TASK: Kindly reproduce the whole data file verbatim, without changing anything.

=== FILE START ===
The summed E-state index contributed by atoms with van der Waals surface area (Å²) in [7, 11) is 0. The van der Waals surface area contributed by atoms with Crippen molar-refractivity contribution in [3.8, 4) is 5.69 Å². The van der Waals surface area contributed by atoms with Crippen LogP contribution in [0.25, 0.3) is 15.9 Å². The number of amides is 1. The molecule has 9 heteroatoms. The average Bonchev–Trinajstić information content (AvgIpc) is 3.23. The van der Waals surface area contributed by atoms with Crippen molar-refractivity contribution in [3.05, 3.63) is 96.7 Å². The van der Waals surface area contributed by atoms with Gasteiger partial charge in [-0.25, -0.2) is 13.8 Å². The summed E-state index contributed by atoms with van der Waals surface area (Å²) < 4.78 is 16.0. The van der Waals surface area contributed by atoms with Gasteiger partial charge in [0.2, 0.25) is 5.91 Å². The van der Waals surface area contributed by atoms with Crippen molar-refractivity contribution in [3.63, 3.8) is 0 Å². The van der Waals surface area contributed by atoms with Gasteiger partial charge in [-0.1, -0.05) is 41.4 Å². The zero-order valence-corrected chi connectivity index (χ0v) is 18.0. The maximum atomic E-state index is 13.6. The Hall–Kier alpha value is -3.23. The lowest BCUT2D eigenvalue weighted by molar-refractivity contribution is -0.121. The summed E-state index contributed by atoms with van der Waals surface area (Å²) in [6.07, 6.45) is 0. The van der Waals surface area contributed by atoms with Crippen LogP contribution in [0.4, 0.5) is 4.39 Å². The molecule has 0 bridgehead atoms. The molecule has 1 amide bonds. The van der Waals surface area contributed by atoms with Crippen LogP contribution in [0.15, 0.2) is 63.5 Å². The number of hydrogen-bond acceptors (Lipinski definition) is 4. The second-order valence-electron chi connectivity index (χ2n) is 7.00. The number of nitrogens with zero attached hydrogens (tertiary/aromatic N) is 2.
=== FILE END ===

The summed E-state index contributed by atoms with van der Waals surface area (Å²) in [7, 11) is 0. The van der Waals surface area contributed by atoms with Crippen molar-refractivity contribution in [3.8, 4) is 5.69 Å². The van der Waals surface area contributed by atoms with Crippen LogP contribution in [0.25, 0.3) is 15.9 Å². The number of amides is 1. The molecule has 9 heteroatoms. The average Bonchev–Trinajstić information content (AvgIpc) is 3.23. The van der Waals surface area contributed by atoms with Crippen molar-refractivity contribution in [3.05, 3.63) is 96.7 Å². The van der Waals surface area contributed by atoms with Gasteiger partial charge in [-0.25, -0.2) is 13.8 Å². The summed E-state index contributed by atoms with van der Waals surface area (Å²) < 4.78 is 16.0. The van der Waals surface area contributed by atoms with Gasteiger partial charge in [0.2, 0.25) is 5.91 Å². The van der Waals surface area contributed by atoms with Crippen molar-refractivity contribution in [3.63, 3.8) is 0 Å². The van der Waals surface area contributed by atoms with Gasteiger partial charge in [-0.1, -0.05) is 41.4 Å². The zero-order valence-corrected chi connectivity index (χ0v) is 18.0. The maximum atomic E-state index is 13.6. The Hall–Kier alpha value is -3.23. The lowest BCUT2D eigenvalue weighted by molar-refractivity contribution is -0.121. The summed E-state index contributed by atoms with van der Waals surface area (Å²) in [6.07, 6.45) is 0. The van der Waals surface area contributed by atoms with Crippen LogP contribution in [0.4, 0.5) is 4.39 Å². The molecule has 0 bridgehead atoms. The molecule has 1 amide bonds. The van der Waals surface area contributed by atoms with Crippen LogP contribution in [0.15, 0.2) is 63.5 Å². The number of hydrogen-bond acceptors (Lipinski definition) is 4. The second-order valence-electron chi connectivity index (χ2n) is 7.00. The number of nitrogens with zero attached hydrogens (tertiary/aromatic N) is 2.